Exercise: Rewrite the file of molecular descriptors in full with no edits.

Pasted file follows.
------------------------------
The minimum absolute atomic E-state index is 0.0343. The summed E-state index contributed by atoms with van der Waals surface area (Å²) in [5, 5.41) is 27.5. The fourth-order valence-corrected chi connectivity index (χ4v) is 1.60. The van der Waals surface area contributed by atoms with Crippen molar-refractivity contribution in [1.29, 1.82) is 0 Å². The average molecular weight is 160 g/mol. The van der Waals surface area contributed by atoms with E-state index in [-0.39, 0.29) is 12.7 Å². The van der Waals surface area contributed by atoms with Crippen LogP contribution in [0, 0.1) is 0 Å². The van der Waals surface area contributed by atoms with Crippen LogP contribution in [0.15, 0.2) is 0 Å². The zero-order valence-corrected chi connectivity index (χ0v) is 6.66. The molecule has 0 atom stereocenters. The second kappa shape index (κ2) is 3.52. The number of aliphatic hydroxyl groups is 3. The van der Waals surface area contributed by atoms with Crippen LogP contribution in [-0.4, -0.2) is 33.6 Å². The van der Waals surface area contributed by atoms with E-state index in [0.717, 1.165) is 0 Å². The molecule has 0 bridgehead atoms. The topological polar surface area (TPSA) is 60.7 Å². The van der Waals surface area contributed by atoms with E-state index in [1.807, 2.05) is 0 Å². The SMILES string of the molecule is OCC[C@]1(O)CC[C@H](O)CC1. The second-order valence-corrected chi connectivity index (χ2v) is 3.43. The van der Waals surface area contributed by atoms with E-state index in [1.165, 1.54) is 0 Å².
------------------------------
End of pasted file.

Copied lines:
The minimum absolute atomic E-state index is 0.0343. The summed E-state index contributed by atoms with van der Waals surface area (Å²) in [5, 5.41) is 27.5. The fourth-order valence-corrected chi connectivity index (χ4v) is 1.60. The van der Waals surface area contributed by atoms with Crippen molar-refractivity contribution in [1.29, 1.82) is 0 Å². The average molecular weight is 160 g/mol. The van der Waals surface area contributed by atoms with E-state index in [-0.39, 0.29) is 12.7 Å². The van der Waals surface area contributed by atoms with Crippen LogP contribution in [0, 0.1) is 0 Å². The van der Waals surface area contributed by atoms with Crippen LogP contribution in [0.15, 0.2) is 0 Å². The zero-order valence-corrected chi connectivity index (χ0v) is 6.66. The molecule has 0 atom stereocenters. The second kappa shape index (κ2) is 3.52. The number of aliphatic hydroxyl groups is 3. The van der Waals surface area contributed by atoms with Crippen LogP contribution in [-0.4, -0.2) is 33.6 Å². The van der Waals surface area contributed by atoms with E-state index in [0.717, 1.165) is 0 Å². The molecule has 0 bridgehead atoms. The topological polar surface area (TPSA) is 60.7 Å². The van der Waals surface area contributed by atoms with E-state index in [1.807, 2.05) is 0 Å². The SMILES string of the molecule is OCC[C@]1(O)CC[C@H](O)CC1. The second-order valence-corrected chi connectivity index (χ2v) is 3.43. The van der Waals surface area contributed by atoms with E-state index in [1.165, 1.54) is 0 Å².